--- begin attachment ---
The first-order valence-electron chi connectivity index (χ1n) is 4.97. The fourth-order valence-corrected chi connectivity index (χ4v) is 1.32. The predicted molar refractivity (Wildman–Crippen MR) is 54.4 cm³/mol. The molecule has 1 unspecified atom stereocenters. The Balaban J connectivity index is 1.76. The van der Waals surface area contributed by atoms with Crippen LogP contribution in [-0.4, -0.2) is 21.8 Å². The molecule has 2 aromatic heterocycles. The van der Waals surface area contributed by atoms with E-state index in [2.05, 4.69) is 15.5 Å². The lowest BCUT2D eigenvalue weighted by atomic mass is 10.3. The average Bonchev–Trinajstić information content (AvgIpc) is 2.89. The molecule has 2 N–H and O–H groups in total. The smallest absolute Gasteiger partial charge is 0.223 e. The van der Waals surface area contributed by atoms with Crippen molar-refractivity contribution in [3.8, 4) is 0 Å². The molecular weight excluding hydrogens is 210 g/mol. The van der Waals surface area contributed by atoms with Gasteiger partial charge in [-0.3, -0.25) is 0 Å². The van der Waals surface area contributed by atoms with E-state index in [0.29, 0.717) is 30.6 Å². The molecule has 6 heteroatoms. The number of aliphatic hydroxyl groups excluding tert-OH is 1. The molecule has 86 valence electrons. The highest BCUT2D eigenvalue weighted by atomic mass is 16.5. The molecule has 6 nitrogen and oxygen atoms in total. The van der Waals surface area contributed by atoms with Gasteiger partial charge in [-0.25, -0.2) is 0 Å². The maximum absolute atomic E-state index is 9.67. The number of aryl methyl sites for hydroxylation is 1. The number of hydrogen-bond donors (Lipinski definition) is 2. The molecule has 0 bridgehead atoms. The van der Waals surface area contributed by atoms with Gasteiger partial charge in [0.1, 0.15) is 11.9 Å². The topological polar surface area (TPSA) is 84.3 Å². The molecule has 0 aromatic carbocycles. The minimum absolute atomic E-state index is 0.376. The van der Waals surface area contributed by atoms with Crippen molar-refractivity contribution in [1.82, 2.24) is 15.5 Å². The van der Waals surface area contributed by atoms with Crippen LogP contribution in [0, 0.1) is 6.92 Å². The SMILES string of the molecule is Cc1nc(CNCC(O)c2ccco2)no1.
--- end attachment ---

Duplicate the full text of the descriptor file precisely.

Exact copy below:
The first-order valence-electron chi connectivity index (χ1n) is 4.97. The fourth-order valence-corrected chi connectivity index (χ4v) is 1.32. The predicted molar refractivity (Wildman–Crippen MR) is 54.4 cm³/mol. The molecule has 1 unspecified atom stereocenters. The Balaban J connectivity index is 1.76. The van der Waals surface area contributed by atoms with Crippen LogP contribution in [-0.4, -0.2) is 21.8 Å². The molecule has 2 aromatic heterocycles. The van der Waals surface area contributed by atoms with E-state index in [2.05, 4.69) is 15.5 Å². The lowest BCUT2D eigenvalue weighted by atomic mass is 10.3. The average Bonchev–Trinajstić information content (AvgIpc) is 2.89. The molecule has 2 N–H and O–H groups in total. The smallest absolute Gasteiger partial charge is 0.223 e. The van der Waals surface area contributed by atoms with Crippen molar-refractivity contribution in [3.8, 4) is 0 Å². The molecular weight excluding hydrogens is 210 g/mol. The van der Waals surface area contributed by atoms with Gasteiger partial charge in [-0.3, -0.25) is 0 Å². The van der Waals surface area contributed by atoms with E-state index in [0.29, 0.717) is 30.6 Å². The molecule has 6 heteroatoms. The number of aliphatic hydroxyl groups excluding tert-OH is 1. The molecule has 86 valence electrons. The highest BCUT2D eigenvalue weighted by atomic mass is 16.5. The molecule has 6 nitrogen and oxygen atoms in total. The van der Waals surface area contributed by atoms with Gasteiger partial charge in [-0.25, -0.2) is 0 Å². The maximum absolute atomic E-state index is 9.67. The number of aryl methyl sites for hydroxylation is 1. The number of hydrogen-bond donors (Lipinski definition) is 2. The molecule has 0 bridgehead atoms. The van der Waals surface area contributed by atoms with Gasteiger partial charge in [0.1, 0.15) is 11.9 Å². The topological polar surface area (TPSA) is 84.3 Å². The molecule has 0 aromatic carbocycles. The minimum absolute atomic E-state index is 0.376. The van der Waals surface area contributed by atoms with Crippen molar-refractivity contribution in [1.82, 2.24) is 15.5 Å². The van der Waals surface area contributed by atoms with Crippen LogP contribution in [0, 0.1) is 6.92 Å². The SMILES string of the molecule is Cc1nc(CNCC(O)c2ccco2)no1.